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November 11, 2019 Life Science Consulting

Three Steps Towards Complying with Nitrosamine Regulations

Bart Anneveld, M.Sc. Senior Consultant, Development and Manufacturing

All Marketing Authorization Holders (MAH) of medicines for human use are facing what might feel for many, as a new requirement: review their drug products on the possible presence of nitrosamines.

The European Medicines Agency (EMA) has sent a notice to MAHs and adopted a scientific opinion concluding the review on nitrosamine impurities in human medicinal products, which were complemented with Q&A document. The Food and Drug Administration (FDA) issued a guideline for industry on Control of Nitrosamine Impurities in Human Drugs. Based on these guidelines EU marketing authorization holders are required to review their human medicinal drug products containing chemically synthesized and biological APIs on the potential risk of containing nitrosamines impurities. US MAHs must review medicines containing chemically synthesized APIs or APIs at risk due to other factors described in respective guidance.

MAHs are now facing a clear requirement with strict deadlines; fulfilling the three-step approach as outlined below:

Step 1: Risk Evaluation

MAHs should perform risk evaluation of their medicinal products. MAHs should prioritize products in order to establish the sequence in which their products are to be evaluated, based on the potential exposure of patients. MAHs should inform the concerned Competent Authorities when the risk evaluation is concluded. If a risk of the presence of nitrosamines is identified as a result of the evaluation, the MAH should proceed to Step 2.

Step 2: Confirmatory Testing

In the event that a risk of the presence of nitrosamines is identified as a result of the risk evaluation, confirmatory testing should be carried out using appropriately validated and sensitive methods in accordance with the prioritization based on the safety level of potentially affected patients. Products identified as high priority should be tested as soon as possible. Confirmatory testing of all medicinal products identified to be at risk of the presence of nitrosamines and submission of required changes in the manufacturing authorizations should be concluded as per applicable regional guidelines.

MAHs should inform the Competent Authorities immediately if tests confirm the presence of a nitrosamine impurity irrespective of the amount detected.

Step 3: Changes to the Marketing Authorization

MAHs should apply for a variation in a timely manner to introduce any required changes, such as an amendment of the manufacturing process or changes to product specifications.

At all steps, timelines should be shortened, and authorities immediately informed if findings indicate an immediate risk to the public health.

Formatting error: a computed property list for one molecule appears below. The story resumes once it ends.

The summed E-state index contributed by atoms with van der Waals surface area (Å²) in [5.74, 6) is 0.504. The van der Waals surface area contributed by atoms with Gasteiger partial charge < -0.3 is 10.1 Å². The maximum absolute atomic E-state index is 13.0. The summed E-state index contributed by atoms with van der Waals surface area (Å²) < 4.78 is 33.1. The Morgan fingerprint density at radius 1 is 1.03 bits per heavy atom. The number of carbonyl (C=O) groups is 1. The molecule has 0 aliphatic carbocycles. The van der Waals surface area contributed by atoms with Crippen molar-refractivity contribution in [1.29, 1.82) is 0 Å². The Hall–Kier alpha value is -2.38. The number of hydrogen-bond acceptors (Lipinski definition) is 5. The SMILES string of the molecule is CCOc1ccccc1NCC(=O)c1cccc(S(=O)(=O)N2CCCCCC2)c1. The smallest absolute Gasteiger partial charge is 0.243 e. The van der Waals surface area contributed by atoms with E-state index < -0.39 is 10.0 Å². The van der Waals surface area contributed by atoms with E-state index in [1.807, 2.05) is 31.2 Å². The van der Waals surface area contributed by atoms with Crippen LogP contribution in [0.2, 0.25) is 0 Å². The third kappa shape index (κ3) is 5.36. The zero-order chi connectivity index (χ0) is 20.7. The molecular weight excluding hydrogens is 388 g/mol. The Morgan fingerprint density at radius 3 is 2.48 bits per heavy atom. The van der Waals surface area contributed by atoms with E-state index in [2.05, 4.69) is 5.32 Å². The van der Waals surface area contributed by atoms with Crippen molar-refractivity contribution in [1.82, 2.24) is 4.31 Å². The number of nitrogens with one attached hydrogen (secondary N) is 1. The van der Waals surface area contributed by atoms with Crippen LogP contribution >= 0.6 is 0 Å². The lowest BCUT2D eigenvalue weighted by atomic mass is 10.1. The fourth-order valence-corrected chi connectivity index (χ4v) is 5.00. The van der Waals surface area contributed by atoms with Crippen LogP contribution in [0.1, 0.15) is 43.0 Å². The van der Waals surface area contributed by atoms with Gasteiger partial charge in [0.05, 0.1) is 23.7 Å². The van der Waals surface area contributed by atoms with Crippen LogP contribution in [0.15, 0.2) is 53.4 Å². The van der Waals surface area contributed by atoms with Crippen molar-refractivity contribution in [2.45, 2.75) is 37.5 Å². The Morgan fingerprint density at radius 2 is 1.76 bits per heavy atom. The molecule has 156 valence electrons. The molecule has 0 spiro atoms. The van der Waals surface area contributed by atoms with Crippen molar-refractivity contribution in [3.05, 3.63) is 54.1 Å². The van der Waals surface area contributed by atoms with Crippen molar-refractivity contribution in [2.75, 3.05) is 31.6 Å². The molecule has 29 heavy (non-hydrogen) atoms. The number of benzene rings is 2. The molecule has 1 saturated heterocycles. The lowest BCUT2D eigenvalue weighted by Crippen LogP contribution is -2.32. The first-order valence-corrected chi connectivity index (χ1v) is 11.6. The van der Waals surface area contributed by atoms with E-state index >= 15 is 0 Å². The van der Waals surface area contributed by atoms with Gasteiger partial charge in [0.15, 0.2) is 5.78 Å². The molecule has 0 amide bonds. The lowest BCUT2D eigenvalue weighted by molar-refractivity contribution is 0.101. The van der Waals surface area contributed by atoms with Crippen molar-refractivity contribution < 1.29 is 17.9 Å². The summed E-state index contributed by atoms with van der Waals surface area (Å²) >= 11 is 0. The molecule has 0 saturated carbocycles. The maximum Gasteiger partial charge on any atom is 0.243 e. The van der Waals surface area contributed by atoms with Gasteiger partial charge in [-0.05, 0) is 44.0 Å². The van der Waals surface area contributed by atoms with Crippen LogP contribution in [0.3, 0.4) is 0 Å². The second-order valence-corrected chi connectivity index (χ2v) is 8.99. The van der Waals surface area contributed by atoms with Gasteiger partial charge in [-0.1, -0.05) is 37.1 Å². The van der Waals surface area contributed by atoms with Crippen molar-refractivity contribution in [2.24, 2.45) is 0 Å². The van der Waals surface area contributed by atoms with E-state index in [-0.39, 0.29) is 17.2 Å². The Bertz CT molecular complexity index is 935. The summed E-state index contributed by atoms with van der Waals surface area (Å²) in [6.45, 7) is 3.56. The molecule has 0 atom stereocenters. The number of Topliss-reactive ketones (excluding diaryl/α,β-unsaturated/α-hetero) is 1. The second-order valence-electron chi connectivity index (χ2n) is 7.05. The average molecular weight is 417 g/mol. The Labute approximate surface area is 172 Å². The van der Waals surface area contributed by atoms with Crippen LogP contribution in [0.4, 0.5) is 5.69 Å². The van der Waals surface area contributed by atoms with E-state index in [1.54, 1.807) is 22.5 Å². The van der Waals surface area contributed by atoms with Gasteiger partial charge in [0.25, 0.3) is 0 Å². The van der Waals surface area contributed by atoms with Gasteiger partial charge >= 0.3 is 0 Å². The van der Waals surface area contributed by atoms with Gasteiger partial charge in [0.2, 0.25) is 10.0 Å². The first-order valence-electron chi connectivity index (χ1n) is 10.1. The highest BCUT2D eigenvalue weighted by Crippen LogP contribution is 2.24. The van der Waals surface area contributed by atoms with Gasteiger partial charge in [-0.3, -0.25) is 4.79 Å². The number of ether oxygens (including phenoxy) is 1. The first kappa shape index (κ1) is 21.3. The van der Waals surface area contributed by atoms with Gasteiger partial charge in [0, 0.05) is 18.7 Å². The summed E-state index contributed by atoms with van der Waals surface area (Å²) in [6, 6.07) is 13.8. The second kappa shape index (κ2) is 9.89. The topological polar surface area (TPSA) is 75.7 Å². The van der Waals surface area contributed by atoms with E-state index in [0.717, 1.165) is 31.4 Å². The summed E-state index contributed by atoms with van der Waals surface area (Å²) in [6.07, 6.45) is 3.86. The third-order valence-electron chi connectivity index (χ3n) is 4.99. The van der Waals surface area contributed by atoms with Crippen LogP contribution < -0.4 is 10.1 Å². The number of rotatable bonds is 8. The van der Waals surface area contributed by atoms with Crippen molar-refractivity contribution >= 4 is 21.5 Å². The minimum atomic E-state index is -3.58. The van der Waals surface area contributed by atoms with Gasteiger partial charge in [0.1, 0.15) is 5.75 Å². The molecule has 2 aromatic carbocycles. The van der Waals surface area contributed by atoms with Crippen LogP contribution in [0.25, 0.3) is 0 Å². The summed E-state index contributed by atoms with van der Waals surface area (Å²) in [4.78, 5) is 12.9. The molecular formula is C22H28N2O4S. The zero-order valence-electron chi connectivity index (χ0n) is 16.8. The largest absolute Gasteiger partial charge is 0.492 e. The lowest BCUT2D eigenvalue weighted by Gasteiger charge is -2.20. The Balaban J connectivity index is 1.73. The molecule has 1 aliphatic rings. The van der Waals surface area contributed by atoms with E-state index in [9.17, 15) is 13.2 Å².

If for many pharmaceutical companies the three-step requirement does not present particular technical challenges, for all those situations where the portfolio of human medicinal products is large, the exercise can feel like an insurmountable mountain to climb.

FDA and EMA appeal to the MAH responsibilities as rationale for the strict implementation deadlines, explicitly reminding the MAH’s that according to the existing legislation they are responsible for understanding of their own processes, which includes limiting the presence of unacceptable impurities. Furthermore, MAHs are obliged to develop and use suitable control methods to detect and quantify the impurities.

Other major regulatory bodies (e.g. Swissmedic, Health Canada) are also taking a position on nitrosamine impurities in medical products; positions that should be taken into account whilst making decisions for all the human medicinal products in a company’s portfolio worldwide. To better understand this global issue strong collaboration has been established among major international regulators. Therefore, regardless of the impact for companies, the main regulatory agencies around the world have issued clear statements, with specific deadlines, given the adopted standpoint that control of nitrosamines (as well as all impurities in general) already falls under MAH responsibilities and is therefore not a new requirement.

As the nitrosamine control issue does not formally fall into the category of new requirements, it still can prove to become a significant effort for all those pharmaceutical companies with a large portfolio of products; needing therefore close monitoring as to prevent product shortages. A multidisciplinary approach involving Formulation experts, Quality Assurance, Quality Control and Regulatory Affairs, is essential to fulfilling the new requirements and ensure control of nitrosamines presence in medicinal products for human use.
For more information, please visit our page on the EMA and FDA regulations on Nitrosamine Control.

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